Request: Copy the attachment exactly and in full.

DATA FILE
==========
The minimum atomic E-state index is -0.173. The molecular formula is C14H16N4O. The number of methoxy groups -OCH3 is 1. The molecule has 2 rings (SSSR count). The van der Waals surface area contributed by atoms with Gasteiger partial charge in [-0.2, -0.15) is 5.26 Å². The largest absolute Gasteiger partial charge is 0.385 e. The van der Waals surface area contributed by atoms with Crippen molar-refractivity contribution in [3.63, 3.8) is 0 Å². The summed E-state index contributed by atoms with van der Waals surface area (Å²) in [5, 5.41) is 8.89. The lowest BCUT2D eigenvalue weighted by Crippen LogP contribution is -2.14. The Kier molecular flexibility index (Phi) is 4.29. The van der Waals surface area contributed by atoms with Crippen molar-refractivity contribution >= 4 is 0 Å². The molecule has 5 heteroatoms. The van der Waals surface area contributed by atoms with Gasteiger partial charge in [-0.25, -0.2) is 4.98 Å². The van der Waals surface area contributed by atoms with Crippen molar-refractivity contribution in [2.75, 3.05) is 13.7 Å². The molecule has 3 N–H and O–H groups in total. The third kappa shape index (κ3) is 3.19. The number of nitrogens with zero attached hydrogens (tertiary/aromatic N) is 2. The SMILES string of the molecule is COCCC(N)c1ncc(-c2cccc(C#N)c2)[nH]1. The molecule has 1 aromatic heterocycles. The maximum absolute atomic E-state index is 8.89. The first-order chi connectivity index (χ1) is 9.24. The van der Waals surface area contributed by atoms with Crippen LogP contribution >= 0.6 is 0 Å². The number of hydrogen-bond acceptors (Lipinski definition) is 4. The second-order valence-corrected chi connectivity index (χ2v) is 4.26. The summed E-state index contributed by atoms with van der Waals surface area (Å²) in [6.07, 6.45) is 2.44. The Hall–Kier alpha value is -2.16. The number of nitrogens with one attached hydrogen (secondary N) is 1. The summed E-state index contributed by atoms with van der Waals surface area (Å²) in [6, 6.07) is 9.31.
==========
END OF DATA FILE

The minimum atomic E-state index is -0.173. The molecular formula is C14H16N4O. The number of methoxy groups -OCH3 is 1. The molecule has 2 rings (SSSR count). The van der Waals surface area contributed by atoms with Gasteiger partial charge in [-0.2, -0.15) is 5.26 Å². The largest absolute Gasteiger partial charge is 0.385 e. The van der Waals surface area contributed by atoms with Crippen molar-refractivity contribution in [3.63, 3.8) is 0 Å². The summed E-state index contributed by atoms with van der Waals surface area (Å²) in [5, 5.41) is 8.89. The lowest BCUT2D eigenvalue weighted by Crippen LogP contribution is -2.14. The Kier molecular flexibility index (Phi) is 4.29. The van der Waals surface area contributed by atoms with Crippen molar-refractivity contribution >= 4 is 0 Å². The molecule has 5 heteroatoms. The van der Waals surface area contributed by atoms with Gasteiger partial charge in [-0.25, -0.2) is 4.98 Å². The van der Waals surface area contributed by atoms with Crippen molar-refractivity contribution in [2.75, 3.05) is 13.7 Å². The molecule has 3 N–H and O–H groups in total. The third kappa shape index (κ3) is 3.19. The number of nitrogens with zero attached hydrogens (tertiary/aromatic N) is 2. The SMILES string of the molecule is COCCC(N)c1ncc(-c2cccc(C#N)c2)[nH]1. The molecule has 1 aromatic heterocycles. The maximum absolute atomic E-state index is 8.89. The first-order chi connectivity index (χ1) is 9.24. The van der Waals surface area contributed by atoms with Crippen LogP contribution >= 0.6 is 0 Å². The number of hydrogen-bond acceptors (Lipinski definition) is 4. The second-order valence-corrected chi connectivity index (χ2v) is 4.26. The summed E-state index contributed by atoms with van der Waals surface area (Å²) in [6.07, 6.45) is 2.44. The Hall–Kier alpha value is -2.16. The number of nitrogens with one attached hydrogen (secondary N) is 1. The summed E-state index contributed by atoms with van der Waals surface area (Å²) in [6, 6.07) is 9.31.